If you struggle in your church to find ways to connect people with others and with ministry opportunities, imagine the challenge of a congregation that meets in more than 100 countries over the internet.
That’s what leaders of the international online campus at LifeChurch.tv are facing. The church, which started in Edmond, Okla., has 14 locations around the United States, and an online campus that hosts 16 worship “experiences” each week.
Brandon Donaldson, the online pastor at LifeChurch.tv, said the online aspect of the congregation is one way the church seeks to fulfill its mission to lead people to become “fully devoted followers of Christ.”
LifeChurch.tv pastor Craig Groeschel and his wife, Amy, started LifeChurch in 1996. Ten years later, the church launched its online campus.
LifeChurch.tv is a member of the Evangelical Covenant Church. The LifeChurch web site says the denomination “strongly affirms the clear teaching of the word of God” but allows believers freedom to have “varying interpretations on theological issues that are not clearly presented in scripture.”
In a welcome message on the web site, Groeschel says the church is not about denominations, buildings or any religious organization.
“We’re about Jesus,” he said.
Donaldson said the online church uses the Internet as a way to reach people. He said LifeChurch.tv doesn’t want to “go overboard” with that tool, but also doesn’t want to sell it short.
Some people who participate in the online church are members of other churches, but some aren’t. The online church makes it easy for people to “step through the doors” by lowering barriers, he said.
“We’ve seen some incredible response,” Donaldson said.
About 4,000 computers in about 140 different countries log on to participate in one of the church’s worship experiences each week, according to Donaldson. During a service on May 14, 36 countries were represented, including Kenya, Jordan, Pakistan, India, Iran, Yugoslavia, Haiti and Vietnam, according to a map that can be seen during the service.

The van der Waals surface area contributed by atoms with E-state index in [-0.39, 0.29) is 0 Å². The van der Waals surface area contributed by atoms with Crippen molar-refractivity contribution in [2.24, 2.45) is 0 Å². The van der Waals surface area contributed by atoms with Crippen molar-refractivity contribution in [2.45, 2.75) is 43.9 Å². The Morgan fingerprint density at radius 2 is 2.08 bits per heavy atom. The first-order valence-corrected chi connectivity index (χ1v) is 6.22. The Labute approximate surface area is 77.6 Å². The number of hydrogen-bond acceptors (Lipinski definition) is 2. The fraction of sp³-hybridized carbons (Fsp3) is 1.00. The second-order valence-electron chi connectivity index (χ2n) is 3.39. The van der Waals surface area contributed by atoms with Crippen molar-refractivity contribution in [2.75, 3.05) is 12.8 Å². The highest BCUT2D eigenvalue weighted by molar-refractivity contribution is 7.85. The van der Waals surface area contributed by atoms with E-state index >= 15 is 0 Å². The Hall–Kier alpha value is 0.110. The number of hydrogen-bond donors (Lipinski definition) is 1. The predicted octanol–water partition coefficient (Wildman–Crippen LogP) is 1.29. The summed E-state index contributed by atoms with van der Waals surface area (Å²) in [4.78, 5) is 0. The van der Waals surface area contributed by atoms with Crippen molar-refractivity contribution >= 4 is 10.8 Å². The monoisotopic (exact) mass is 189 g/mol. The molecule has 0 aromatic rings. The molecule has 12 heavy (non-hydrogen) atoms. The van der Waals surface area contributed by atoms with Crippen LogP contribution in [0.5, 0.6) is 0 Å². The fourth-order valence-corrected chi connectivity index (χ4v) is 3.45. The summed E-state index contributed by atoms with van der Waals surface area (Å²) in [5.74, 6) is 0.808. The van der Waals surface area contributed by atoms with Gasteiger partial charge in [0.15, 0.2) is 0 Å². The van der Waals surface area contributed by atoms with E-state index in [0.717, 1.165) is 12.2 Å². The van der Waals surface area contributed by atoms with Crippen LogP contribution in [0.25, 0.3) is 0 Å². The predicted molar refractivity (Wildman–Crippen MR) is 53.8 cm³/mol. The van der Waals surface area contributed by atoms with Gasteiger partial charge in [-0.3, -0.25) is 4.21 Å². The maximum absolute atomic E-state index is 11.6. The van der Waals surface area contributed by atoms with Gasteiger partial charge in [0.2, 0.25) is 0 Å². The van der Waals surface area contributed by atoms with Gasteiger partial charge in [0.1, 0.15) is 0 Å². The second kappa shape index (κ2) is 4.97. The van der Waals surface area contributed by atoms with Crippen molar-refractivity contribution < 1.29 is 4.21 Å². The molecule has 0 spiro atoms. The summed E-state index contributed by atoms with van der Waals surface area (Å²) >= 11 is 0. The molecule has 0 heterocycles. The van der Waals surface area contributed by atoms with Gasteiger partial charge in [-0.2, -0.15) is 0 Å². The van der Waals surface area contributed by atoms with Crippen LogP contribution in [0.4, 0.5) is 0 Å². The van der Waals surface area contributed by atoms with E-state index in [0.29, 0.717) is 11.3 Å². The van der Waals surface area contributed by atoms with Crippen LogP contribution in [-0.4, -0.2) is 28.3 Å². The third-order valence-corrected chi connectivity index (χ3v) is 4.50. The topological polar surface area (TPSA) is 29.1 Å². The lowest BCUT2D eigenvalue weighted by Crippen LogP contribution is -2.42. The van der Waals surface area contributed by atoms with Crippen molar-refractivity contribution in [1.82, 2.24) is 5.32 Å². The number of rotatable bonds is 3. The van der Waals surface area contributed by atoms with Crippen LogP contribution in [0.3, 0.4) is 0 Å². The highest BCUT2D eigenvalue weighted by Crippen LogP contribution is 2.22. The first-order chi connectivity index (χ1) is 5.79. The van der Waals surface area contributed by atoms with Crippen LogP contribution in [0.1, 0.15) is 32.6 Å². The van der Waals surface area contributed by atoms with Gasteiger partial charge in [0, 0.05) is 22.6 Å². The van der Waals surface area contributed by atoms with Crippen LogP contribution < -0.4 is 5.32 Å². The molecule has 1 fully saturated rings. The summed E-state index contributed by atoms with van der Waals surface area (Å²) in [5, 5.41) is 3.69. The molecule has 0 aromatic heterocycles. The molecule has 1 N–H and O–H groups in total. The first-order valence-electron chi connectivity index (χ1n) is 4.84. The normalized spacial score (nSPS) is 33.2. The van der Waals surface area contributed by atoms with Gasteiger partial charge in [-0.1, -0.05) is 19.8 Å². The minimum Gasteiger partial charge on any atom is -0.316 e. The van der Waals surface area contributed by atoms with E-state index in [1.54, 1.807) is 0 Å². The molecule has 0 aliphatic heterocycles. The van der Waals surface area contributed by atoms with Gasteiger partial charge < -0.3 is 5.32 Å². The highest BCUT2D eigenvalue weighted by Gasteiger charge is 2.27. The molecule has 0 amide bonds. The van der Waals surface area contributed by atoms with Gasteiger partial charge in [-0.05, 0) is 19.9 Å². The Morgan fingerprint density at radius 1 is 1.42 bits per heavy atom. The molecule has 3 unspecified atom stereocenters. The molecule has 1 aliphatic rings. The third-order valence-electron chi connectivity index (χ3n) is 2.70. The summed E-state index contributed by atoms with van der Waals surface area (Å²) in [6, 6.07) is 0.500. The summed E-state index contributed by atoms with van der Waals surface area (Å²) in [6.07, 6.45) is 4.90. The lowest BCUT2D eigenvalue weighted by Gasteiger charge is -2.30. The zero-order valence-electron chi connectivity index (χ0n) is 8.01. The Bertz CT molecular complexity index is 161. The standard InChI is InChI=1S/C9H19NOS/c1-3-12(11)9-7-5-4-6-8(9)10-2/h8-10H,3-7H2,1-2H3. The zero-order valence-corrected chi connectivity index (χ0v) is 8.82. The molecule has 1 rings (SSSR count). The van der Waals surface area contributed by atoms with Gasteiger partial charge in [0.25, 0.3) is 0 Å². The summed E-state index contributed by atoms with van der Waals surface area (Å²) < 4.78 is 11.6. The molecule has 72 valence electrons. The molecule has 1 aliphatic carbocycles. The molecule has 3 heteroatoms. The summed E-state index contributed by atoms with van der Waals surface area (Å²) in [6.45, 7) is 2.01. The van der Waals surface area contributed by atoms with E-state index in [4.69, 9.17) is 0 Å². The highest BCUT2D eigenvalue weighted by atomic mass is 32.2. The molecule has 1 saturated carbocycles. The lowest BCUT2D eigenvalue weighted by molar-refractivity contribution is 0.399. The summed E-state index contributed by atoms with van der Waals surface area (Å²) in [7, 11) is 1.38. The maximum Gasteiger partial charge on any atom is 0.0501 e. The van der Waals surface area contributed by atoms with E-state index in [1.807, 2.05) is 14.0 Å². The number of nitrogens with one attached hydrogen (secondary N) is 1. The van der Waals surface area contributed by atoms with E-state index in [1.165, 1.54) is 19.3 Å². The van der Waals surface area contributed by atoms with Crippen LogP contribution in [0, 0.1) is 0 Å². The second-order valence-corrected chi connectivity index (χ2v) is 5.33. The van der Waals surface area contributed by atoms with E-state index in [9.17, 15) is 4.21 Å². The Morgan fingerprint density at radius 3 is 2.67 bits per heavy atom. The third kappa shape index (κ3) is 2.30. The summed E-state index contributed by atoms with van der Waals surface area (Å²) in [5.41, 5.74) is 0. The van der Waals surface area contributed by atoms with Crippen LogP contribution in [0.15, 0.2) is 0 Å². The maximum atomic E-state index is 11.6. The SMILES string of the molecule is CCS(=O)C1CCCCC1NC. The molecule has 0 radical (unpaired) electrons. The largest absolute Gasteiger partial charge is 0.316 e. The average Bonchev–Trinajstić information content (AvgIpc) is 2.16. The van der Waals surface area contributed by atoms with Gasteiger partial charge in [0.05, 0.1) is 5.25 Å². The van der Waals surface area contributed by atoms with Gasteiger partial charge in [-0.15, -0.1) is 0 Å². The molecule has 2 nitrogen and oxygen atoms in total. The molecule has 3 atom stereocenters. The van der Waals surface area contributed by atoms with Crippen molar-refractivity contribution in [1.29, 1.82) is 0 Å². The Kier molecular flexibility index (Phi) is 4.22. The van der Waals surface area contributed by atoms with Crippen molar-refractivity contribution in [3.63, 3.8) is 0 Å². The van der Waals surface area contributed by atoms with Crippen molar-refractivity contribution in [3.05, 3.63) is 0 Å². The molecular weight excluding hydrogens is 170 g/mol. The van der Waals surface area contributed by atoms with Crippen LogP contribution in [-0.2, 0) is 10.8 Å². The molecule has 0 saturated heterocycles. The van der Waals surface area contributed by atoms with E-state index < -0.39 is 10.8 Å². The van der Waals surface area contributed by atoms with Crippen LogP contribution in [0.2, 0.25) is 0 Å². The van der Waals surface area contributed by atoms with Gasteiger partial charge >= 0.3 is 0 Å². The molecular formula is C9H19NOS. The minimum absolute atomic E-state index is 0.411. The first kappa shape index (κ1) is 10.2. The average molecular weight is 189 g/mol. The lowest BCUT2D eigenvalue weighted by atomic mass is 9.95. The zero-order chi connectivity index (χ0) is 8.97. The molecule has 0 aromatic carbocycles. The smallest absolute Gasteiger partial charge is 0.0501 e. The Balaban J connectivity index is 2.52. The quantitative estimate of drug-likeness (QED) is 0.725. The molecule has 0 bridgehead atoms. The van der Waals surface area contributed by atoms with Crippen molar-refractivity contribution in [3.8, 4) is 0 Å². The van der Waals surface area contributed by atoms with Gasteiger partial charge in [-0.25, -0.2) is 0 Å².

The experiences resemble typical contemporary worship services, but with added interaction available through the Internet.
While a praise band sings, the name of the song and the band that recorded it are displayed below, along with a button to buy it. A prayer button allows those taking part to send prayer request. A chat room lets people discuss the service with each other in real time.
Sermon notes are visible while the pastor preaches.
During the offering, participants can click on a button to donate with a credit card. On May 14, Groeschel preached about Elijah from 1 Kings. At the end of the experience, three people clicked a button indicating that they’d like to give their lives to Jesus.
After the service ended, links offered the opportunity for people to connect with the church through a blog or Facebook. Another button took people to a page where they could learn about the church’s small groups, which are called LifeGroups.
LifeChurch.tv is currently advertising for an “online connection pastor.” Donaldson said the person will seek to find ways that people can connect with each other and with mission opportunities.
The ad, which was running on a blog about technology issues, says the person should be an “insanely talented, passionate, Jesus following, relational guru who wants to use the web to impact and change the world.”
The online connection pastor will have to “oversee a growing team of remote leaders to effectively build a scalable structure for multiple small groups around the world,” according to the ad.
Donaldson said about half the church’s LifeGroups meet online. The church wants people to become part of a biblical community where they can get involved in ministry, he said.
“We don’t want people to just observe,” he said.